Uuumm, teacher? I just saw a burning building on TV, and people so freaked out above the burn line they were jumping to the ground, and even with all my years of training watching All-American action movies that was different. It was real. And it took my breath away. Hollywood should not be so light-hearted, ya know? And why were little kids in Pakistan on the news cheering when they heard about the attacks?

At that time, I had expected one day to go to Paris, mis-pronounce fancy cheeses and be cursed by the arrogant French for not knowing their language and signed off as being a st[ewe]pid Ame*guttural choke*can! I had not expected to travel the planet and be cursed as an infidel, my blood spilled because of my heritage.

September 11th, 2001 was my first real dose of foreign policy and a shrinking planet. It was like drinking a tall 16 ounce glass of vinegar. And it was more than just remorse over pretended travels. There was so much pain. So much fear. So much hate born of suffering.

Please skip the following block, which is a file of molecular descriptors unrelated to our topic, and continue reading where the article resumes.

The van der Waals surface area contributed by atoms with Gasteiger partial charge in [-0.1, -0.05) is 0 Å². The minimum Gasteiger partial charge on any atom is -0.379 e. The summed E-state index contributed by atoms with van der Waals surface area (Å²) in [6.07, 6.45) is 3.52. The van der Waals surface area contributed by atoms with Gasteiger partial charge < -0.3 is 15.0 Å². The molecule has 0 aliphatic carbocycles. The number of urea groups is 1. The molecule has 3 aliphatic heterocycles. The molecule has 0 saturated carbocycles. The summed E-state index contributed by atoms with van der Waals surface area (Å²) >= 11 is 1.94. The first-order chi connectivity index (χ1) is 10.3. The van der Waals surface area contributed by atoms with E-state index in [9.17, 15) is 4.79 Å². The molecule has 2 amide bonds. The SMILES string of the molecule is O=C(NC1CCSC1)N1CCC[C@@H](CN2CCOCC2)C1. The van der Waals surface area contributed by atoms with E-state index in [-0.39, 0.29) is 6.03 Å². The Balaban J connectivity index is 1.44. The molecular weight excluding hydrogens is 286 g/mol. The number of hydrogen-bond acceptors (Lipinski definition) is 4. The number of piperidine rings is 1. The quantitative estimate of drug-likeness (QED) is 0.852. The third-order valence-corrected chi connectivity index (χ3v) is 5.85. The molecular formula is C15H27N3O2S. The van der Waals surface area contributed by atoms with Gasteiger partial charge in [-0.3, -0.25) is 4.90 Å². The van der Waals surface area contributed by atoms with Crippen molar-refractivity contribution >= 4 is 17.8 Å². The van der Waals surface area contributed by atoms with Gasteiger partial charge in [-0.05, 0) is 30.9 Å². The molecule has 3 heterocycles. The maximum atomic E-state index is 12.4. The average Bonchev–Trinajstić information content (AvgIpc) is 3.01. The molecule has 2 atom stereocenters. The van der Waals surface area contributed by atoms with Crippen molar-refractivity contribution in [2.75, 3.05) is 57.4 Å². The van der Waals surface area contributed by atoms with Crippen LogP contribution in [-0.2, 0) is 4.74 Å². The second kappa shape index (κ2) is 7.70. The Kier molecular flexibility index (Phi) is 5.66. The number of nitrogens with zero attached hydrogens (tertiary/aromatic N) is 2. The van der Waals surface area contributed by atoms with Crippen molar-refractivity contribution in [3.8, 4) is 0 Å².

I still don't understand.

Neither did my teacher, I guess. Cause he didn't sit me in a circle and talk about being a German kid after the Holocaust and how ugly things happen while beauty (and babies) still exist and flower. He shuffled to campus, saw there were only 2 idiots from his class calloused enough to leave the absolute terror unfolding on the news, and with a furrowed brow waved his hand back and forth and mumbled 'No Class Today'.

Of course. Of course.